9. The Orioles and Phillies saw a combined 13 pitches in the fourth inning. Think players were aware it was a getaway day with plenty of rain in the forecast?

10. Phillies center fielder Odubel Herrera singled in the opening frame to reach base in his 42nd consecutive game, the longest streak of any major league hitter since 2016. Just don’t tell the Orioles he’s a former Rule 5 pick.

11. After completing a bullpen session on Wednesday, Darren O’Day could be activated from the disabled list as early as Friday. With Zach Britton now throwing live batting practice, the Orioles bullpen could be back to full strength in the not-too-distant future.

12. If you needed a reminder of why the Orioles’ future looks grim, Baseball America’s Ben Badler sheds maddening light on the organization’s continued lack of participation in the international market. This puts an unnecessary ceiling on a farm system in need of more talent.

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Not that we'd ever recommend anything in Philadelphia, but this ballpark doesn't stink...

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MLB #GiveASpit Ballpark Ranking: No. 16 Philadelphia Phillies

Posted on 24 August 2015 by Nestor Aparicio

Philadelphia – I’m a little conflicted on Citizens Bank Park. I’ll be the first to admit that I had a love affair with The Vet. But this is one of many places in MLB where they’ve dramatically upgraded the baseball experience from our childhood. The stadium has an open viewing area that really allows folks to stay engaged in the game from anywhere. The outfield eating district is outstanding in Ashburn Alley. And even though the team stinks in 2015, there’s been a lot of action in the short history of Citizens Bank Ballpark. Go and see for yourself. It’s a nice little ballpark in South Philly.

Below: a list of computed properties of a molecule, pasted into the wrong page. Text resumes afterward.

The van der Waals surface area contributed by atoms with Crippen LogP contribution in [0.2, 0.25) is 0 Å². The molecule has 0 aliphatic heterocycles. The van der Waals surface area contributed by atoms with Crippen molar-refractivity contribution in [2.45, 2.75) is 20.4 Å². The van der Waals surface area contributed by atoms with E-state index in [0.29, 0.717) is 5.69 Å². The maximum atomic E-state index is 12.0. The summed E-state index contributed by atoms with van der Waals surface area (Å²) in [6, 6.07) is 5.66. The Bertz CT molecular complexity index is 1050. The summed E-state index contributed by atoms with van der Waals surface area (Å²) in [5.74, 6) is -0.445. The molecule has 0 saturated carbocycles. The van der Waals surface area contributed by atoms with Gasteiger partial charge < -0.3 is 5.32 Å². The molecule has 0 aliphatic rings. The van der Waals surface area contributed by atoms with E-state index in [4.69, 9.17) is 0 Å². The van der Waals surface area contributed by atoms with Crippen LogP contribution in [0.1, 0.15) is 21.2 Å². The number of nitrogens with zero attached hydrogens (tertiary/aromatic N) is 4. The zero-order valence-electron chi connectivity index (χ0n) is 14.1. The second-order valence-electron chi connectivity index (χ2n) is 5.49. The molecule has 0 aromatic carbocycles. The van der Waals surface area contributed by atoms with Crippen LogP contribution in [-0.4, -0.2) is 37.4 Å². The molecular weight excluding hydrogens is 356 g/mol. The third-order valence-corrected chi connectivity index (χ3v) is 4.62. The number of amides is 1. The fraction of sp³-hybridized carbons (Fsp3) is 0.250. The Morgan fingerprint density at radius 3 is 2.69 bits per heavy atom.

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On Sept. 8-9-10, I will be releasing an extensive essay documenting my 30-30 MLB #GiveASpit journey of 2015. You can read it and all of my work here: http://wnst.net/author/nestoraparicio/

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Orioles preparing to call up Parmelee from Triple-A Norfolk

Posted on 15 June 2015 by Luke Jones

BALTIMORE — Mulling ways to improve their corner outfield situation, the Orioles are preparing to select the contract of Chris Parmelee from Triple-A Norfolk as early as Tuesday.

The 2006 first-round pick of the Minnesota Twins joined the Orioles in Baltimore prior to the series opener against the Philadelphia Phillies, but manager Buck Showalter confirmed he would not be activated for Monday’s game. Parmelee had a June 15 opt-out clause in the minor-league contract he signed with the club in the offseason and had already extended it once earlier this season.

Seeing time at both corner outfield spots as well as at first base with the Tides, the 27-year-old was hitting .316 with six home runs, 32 RBIs, 13 doubles, and an .826 on-base plus slugging percentage in 265 plate appearances this season. Parmelee was a career .249 hitter with 24 homers, 85 RBIs, and a .709 OPS in 901 plate appearances for the Twins over four major league seasons.

“We like him. He’s having as good of a year as anybody in Triple A for our team and for the other teams,” Showalter said. “He’s played the outfield well and first base. He can do a lot of things.”

Parmelee was in the clubhouse and took batting practice, but he was not permitted to be in the dugout during Monday’s game.